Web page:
Protection agent for fruits and vegetable tubers

The invention describes a method of forming a granule coated with a preservative composition, a preservative composition and a method of protecting food material. Food products are protected in storage, such as fruit and vegetable tubers, against rot and fungus by coating with a salt of a carboxylic acid, such as citric acid, and an alkyl amine such as 2-amino butane. This coating may be granular. A granular core of diatomaceous earth may be sprayed with the preservative composition and dried. The dried granules may be mixed with the food in storage.

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This invention relates to a protection agent for stored fruits, such as applies, pears, peaches and citrus fruits, and vegetable tubers, such as potatoes red beet and carrots, hereinafter referred to generically as "fruits and vegetable tubers", and to a method of producing such protection agent.

It is well known that all fruits and vegetables in store are subject to rot and other diseases which adversely affect the said stored vegetables and can render them unattractive and even unfit for consumption. By way of example particularly serious diseases in potatoes are gangrene, a rot caused by a species of Phoma, and skin spot caused by the fungus Polyscytal umpustulans.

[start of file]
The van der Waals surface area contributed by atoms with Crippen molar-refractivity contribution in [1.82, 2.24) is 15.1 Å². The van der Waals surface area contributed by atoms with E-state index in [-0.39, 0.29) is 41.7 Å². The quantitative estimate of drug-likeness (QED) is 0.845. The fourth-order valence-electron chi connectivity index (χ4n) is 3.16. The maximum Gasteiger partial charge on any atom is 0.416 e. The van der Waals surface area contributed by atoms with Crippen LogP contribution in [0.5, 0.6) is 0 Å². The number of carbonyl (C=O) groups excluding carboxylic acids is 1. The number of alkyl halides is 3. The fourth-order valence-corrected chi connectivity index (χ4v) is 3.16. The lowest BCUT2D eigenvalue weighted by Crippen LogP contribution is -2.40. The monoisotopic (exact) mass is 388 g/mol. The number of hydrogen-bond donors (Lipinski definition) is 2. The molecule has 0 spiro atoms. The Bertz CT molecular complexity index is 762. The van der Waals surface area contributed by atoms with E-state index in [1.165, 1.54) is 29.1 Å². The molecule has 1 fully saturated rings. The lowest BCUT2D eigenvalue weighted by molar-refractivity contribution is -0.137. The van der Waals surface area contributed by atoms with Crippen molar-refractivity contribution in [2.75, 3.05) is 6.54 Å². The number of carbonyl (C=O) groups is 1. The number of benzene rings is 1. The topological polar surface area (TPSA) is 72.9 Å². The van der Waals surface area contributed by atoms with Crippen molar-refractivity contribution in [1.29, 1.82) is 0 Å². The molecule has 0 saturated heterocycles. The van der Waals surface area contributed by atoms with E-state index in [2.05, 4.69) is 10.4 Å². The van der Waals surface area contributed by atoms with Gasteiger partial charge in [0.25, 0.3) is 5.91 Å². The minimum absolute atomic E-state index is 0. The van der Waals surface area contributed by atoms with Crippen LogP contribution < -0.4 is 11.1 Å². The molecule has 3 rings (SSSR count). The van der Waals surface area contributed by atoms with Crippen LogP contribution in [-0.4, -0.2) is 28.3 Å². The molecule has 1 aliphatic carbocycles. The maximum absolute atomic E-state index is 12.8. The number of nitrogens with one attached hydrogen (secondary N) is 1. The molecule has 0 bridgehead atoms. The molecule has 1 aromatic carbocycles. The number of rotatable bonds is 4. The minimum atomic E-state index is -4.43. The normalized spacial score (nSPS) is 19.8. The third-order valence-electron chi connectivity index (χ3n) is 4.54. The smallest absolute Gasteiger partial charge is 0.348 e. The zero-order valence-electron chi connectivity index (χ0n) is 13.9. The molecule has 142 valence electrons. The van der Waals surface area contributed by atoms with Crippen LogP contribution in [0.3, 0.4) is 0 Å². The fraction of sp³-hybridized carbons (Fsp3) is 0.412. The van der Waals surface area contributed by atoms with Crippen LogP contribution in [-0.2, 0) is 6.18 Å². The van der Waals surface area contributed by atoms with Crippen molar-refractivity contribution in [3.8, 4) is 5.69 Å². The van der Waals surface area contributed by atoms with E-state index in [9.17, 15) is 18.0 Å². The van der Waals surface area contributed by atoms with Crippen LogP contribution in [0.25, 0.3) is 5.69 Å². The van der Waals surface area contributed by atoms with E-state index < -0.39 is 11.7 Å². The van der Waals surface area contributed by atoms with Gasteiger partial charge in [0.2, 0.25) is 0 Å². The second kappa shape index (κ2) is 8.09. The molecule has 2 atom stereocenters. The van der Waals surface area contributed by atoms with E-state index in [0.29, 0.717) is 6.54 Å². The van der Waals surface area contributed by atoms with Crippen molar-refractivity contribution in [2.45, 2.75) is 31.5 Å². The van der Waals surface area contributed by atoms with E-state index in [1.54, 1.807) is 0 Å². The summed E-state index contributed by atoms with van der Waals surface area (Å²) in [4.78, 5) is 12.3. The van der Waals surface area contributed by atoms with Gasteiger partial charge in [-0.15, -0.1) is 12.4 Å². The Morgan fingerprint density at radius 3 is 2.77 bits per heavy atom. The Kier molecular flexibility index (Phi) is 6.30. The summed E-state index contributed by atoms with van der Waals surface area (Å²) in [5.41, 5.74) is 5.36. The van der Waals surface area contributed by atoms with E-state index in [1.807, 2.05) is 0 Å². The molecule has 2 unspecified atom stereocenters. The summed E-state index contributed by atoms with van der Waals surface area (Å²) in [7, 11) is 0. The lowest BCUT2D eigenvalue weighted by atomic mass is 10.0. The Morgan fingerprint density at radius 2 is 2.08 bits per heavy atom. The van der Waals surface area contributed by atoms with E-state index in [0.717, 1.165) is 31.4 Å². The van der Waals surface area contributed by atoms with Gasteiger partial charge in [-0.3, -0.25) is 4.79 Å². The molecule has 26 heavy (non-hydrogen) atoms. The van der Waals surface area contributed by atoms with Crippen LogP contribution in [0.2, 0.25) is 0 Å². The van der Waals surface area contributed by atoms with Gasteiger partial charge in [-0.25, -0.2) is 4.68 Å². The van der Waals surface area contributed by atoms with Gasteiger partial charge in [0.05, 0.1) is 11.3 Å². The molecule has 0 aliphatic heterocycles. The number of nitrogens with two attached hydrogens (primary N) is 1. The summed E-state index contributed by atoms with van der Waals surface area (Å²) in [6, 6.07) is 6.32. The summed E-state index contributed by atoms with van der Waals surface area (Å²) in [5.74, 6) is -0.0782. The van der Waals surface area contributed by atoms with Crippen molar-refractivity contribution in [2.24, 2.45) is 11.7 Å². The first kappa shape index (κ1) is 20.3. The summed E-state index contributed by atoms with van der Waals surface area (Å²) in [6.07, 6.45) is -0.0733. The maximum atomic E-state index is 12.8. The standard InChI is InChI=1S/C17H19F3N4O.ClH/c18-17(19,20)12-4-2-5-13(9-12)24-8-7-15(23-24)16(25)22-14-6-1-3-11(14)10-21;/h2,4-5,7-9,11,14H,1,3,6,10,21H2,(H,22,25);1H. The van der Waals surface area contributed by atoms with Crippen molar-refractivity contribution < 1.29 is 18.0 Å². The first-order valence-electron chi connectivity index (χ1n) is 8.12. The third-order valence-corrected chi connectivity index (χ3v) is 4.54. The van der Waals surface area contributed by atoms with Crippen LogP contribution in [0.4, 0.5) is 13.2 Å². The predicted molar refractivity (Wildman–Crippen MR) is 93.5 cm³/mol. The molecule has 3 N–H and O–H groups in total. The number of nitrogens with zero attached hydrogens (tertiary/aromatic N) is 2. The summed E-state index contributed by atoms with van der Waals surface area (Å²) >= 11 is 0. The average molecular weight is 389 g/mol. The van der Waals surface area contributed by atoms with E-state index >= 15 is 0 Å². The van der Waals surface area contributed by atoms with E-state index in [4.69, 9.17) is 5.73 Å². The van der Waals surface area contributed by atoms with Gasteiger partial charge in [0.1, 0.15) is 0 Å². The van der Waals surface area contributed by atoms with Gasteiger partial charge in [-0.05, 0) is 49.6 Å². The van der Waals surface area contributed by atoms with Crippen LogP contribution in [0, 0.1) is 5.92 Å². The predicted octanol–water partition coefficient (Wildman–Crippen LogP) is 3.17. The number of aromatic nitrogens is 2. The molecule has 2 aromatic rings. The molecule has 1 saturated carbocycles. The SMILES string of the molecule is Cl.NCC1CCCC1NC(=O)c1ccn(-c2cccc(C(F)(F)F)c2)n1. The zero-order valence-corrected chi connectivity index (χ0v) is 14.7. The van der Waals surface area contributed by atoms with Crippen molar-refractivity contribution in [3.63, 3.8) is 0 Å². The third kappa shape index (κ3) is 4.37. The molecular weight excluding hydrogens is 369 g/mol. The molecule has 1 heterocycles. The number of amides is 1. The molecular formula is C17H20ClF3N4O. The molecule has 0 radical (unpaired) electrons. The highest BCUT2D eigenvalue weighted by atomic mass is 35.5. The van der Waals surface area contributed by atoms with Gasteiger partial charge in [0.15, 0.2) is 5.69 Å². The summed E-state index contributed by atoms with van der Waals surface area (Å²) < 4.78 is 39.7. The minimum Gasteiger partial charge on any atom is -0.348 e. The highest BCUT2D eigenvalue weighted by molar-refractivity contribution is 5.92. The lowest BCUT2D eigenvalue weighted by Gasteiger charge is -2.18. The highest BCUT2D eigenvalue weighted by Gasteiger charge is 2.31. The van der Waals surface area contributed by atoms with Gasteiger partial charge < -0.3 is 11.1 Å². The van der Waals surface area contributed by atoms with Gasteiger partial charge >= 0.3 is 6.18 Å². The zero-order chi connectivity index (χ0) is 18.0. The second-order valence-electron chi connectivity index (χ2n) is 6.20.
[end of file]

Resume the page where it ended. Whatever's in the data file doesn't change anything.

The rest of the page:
It has been proposed that the application of alkyl amine to stored fruit and vegetable tubers is advantageous in protecting the fruit and vegetable tubers from many of the diseases to which the different fruits and vegetable tubers are susceptible.

In one method of using alkyl amine in the preservation of fruits such as apples, pears, peaches and citrus fruits, the alkyl amine is applied direct to paper in which the fruits are individually wrapped but this process, requiring individual wrapping, is time-taking and expensive and, as the alkyl amine readily evaporates from the paper, is extremely wasteful of the active material.

The British Patent Specification No. 1,268,490 discloses the use of an alkyl amine or a salt thereof for controlling fungal diseases in potatoes. Whilst the specification suggests that the amine may be in the form of a salt thereof, and may be applied to the vegetable in solution, or in a solid, liquid or gaseous phase, the specification gives no guide-lines as to any special preparation of the amine for use and the disclosure is limited to tests using the amine as a fumigant in a fumigation chamber.